Published: 02/10/2011 - Updated: 02/06/2018
Author: K. Laura Garcés G2 Comments
Contractures are continuous and involuntary contractions of either the muscle or some of its fibers. These contractures often appear in athletes, and may do it during or after exercise. A contracture occurs when there is an accumulation of metabolites, which are the cause of pain and inflammation. This happens when there is no blood supply enough for debugging, causing them to focus on the muscle. Another reason for contractures is excessive fatigue of the muscle fibers, after ending an exercise.
Although athletes are more likely to have contractures due to muscular effort, anyone can have them when exposed to the following causes:
- An effort as lifting or pushing something heavy.
- Conduct where the muscle is working inappropriately either in intensity or function.
- An effort perhaps not very strong but long lasting, like riding a bicycle for a long time when not used to it or a long and excessive walking.
- When there is strong accumulation of tension in certain areas due to intellectual or emotional pressures. The constant fear and anxiety can cause contractions.
- Lack of a vitamin or nutrient due to poor nutrition.
- Muscle tremors
- Severe pain in the affected muscle
- Lump and hardening of the affected muscle
- Alteration of normal muscle function
A cramp is not the same thing as a contracture
One must learn to distinguish between a contraction and a cramp. In contractures, there is increase in muscle tone, muscle shortening, minimization of metabolism, decreased performance capacity, pressure pain and/or contraction stress and inflammation in the affected area. A general contraction is when it appears in a muscle group or groups that span an area or joint, as in the case of torticollis, a general contraction of the shoulder and neck, or even the lumbago.
The most important thing is to try to prevent it, and it is recommended for sportsmen and persons who perform extreme physical exertion that before the work routine, they should do a good warm up to prepare the muscle for effort.
Progressive flexibility exercises are great for helping get a good muscle. Also, consider schedule an exercise routine gradually, i.e. start with soft routines and go increasing the weight and effort.
What to do in case of a contraction?
If you suffer from a contraction, the best is to visit a physiotherapist. Some people react when having a massage in the contracture, but this is not desirable because if the massage is not appropriate, it could hurt the muscle and worsen the situation. You should consume drugs or medications, you must evaluate the type of contracture before, and only a professional can do it.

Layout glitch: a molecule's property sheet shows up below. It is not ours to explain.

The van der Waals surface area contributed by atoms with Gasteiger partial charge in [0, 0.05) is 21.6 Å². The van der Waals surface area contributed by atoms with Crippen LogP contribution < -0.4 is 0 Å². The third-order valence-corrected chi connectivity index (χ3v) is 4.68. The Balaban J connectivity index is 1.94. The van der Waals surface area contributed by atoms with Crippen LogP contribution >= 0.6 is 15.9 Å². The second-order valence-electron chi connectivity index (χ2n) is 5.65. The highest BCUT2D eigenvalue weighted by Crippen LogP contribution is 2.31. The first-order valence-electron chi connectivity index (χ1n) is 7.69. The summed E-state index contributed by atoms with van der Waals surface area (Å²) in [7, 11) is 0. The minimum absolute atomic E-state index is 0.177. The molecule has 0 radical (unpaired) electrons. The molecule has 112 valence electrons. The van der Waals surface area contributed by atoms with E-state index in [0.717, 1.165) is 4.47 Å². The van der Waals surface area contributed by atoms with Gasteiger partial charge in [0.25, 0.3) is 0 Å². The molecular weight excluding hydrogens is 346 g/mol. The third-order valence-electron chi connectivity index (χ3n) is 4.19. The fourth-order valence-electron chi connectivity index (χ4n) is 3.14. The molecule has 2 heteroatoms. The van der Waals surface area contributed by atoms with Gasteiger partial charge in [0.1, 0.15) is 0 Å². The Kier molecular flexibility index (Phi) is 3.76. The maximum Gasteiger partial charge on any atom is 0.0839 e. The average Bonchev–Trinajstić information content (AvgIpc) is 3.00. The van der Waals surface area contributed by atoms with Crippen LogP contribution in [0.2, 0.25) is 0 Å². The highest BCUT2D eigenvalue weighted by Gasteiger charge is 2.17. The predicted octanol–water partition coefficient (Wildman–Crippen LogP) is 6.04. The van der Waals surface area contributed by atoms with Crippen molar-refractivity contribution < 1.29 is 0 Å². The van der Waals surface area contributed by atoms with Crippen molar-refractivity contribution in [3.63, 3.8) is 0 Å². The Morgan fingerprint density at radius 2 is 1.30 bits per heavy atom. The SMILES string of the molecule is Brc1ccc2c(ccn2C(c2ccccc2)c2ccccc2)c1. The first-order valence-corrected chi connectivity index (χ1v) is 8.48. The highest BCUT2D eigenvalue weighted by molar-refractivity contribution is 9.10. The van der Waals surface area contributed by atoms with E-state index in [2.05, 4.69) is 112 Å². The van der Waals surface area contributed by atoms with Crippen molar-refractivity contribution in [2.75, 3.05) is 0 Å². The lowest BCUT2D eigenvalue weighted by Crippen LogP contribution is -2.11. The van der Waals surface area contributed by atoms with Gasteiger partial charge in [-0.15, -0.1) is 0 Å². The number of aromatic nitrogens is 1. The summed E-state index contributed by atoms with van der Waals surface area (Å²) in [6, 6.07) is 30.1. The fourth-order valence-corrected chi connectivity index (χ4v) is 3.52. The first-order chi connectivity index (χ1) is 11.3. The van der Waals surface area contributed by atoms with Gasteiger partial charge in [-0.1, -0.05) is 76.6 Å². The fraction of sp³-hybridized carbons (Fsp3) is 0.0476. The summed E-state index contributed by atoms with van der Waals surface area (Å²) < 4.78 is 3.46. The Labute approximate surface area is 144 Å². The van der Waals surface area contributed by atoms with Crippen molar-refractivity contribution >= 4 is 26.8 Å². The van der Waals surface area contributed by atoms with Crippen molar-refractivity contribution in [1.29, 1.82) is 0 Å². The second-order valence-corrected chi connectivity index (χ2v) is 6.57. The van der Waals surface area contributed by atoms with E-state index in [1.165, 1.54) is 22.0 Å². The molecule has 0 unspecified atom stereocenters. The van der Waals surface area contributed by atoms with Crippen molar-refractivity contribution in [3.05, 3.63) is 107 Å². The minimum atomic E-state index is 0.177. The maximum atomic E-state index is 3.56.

Some steps you can take to help relax the muscle:
- Apply local heat through hot compresses placed over the area of contractures.
- Provide the person with an analgesic tea or a relaxing infusion as marjoram, chamomile, anise, peppermint, etc.
Home remedies to treat contractures
These remedies can be applied and are of great help while you get the help of the physiotherapist:
Willow poultices: an infusion is made by putting one tablespoon of willow leaves in a cup of cold water. Put in the fire, boil and strain. Soak a clean washcloth, wet in the infusion and apply in the affected area.
Arnica ointment: Apply in the affected area without pressure.
Herbal ointment of rosemary or thyme: it is an infusion of two tablespoons of each in a half cup of hot water. Boil and off, let rest a minute and strain. Mix with a little green clay until you get a very light and soft paste. Apply the paste directly onto the affected area; apply it warm but not too much. Leave in the muscle about 20 minutes and then remove.
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Massage: Avoid doing a massage if you don’t know how, if there is very intense pain, you can help lower a bit the contracture and pain by pinching with your whole hand on the affected muscle, gently pull the muscle in all your hand without much pressure, hold for a few seconds and repeat. This will help supply blood to the muscle, the physiotherapist will see that with massage the muscle is recovered and the metabolites are gone, as well as to help the muscle to relax completely.
Muscle rehabilitation: Once the contracture has passed, you must perform certain muscle rehabilitation exercises for the muscle to return to normal activity. These exercises are to perform stretching or flexibility exercises daily or special water exercises.
Rehabilitation and alternative therapies: hydrotherapy, yoga, massage.
About the author
Hello people, I suffered myself one of this contractures and it was really painful, I went to a doctor immediately and he healed me, but this article may help people with this problem without going to the doctor if you know how to treat the problem by yourself, anyway is better to avoid drugs and that kind of stuff and try to do soft exercises and rehabilitation
I’m so glad I’ve never had a “contracture” or spasm of any sort before. I have a friend who used to get muscle cramps super, super bad in her feet during swimming, and the coach told her to eat bananas. She tried bananas, pickles, all those natural remedies that people said would help, and nothing worked. I don’t think she still experiences them, but I’ll send this article to her, maybe she’ll get some use out of it.